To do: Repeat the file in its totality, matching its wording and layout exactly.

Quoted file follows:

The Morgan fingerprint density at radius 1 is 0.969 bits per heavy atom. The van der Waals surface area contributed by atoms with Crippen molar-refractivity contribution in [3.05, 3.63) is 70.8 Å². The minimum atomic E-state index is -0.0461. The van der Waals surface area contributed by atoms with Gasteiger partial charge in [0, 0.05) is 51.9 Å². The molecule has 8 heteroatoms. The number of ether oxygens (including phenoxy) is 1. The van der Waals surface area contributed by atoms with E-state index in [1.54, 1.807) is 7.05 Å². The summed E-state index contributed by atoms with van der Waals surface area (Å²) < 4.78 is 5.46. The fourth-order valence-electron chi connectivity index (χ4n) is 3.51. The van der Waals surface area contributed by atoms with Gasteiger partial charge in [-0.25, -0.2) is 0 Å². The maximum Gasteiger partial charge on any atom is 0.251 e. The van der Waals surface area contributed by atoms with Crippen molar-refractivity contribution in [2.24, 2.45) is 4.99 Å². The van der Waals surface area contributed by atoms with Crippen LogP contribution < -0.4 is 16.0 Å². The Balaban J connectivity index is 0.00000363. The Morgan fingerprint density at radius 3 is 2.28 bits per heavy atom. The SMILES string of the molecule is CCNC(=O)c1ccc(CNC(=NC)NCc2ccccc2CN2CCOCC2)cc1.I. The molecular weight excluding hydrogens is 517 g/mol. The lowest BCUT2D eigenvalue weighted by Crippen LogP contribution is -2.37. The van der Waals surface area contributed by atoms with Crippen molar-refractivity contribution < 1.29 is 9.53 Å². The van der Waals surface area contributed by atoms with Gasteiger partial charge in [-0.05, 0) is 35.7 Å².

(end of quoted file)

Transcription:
The Morgan fingerprint density at radius 1 is 0.969 bits per heavy atom. The van der Waals surface area contributed by atoms with Crippen molar-refractivity contribution in [3.05, 3.63) is 70.8 Å². The minimum atomic E-state index is -0.0461. The van der Waals surface area contributed by atoms with Gasteiger partial charge in [0, 0.05) is 51.9 Å². The molecule has 8 heteroatoms. The number of ether oxygens (including phenoxy) is 1. The van der Waals surface area contributed by atoms with E-state index in [1.54, 1.807) is 7.05 Å². The summed E-state index contributed by atoms with van der Waals surface area (Å²) < 4.78 is 5.46. The fourth-order valence-electron chi connectivity index (χ4n) is 3.51. The van der Waals surface area contributed by atoms with Gasteiger partial charge in [-0.25, -0.2) is 0 Å². The maximum Gasteiger partial charge on any atom is 0.251 e. The van der Waals surface area contributed by atoms with Crippen molar-refractivity contribution in [2.24, 2.45) is 4.99 Å². The van der Waals surface area contributed by atoms with Crippen LogP contribution < -0.4 is 16.0 Å². The Balaban J connectivity index is 0.00000363. The Morgan fingerprint density at radius 3 is 2.28 bits per heavy atom. The SMILES string of the molecule is CCNC(=O)c1ccc(CNC(=NC)NCc2ccccc2CN2CCOCC2)cc1.I. The molecular weight excluding hydrogens is 517 g/mol. The lowest BCUT2D eigenvalue weighted by Crippen LogP contribution is -2.37. The van der Waals surface area contributed by atoms with Crippen molar-refractivity contribution < 1.29 is 9.53 Å². The van der Waals surface area contributed by atoms with Gasteiger partial charge in [-0.05, 0) is 35.7 Å².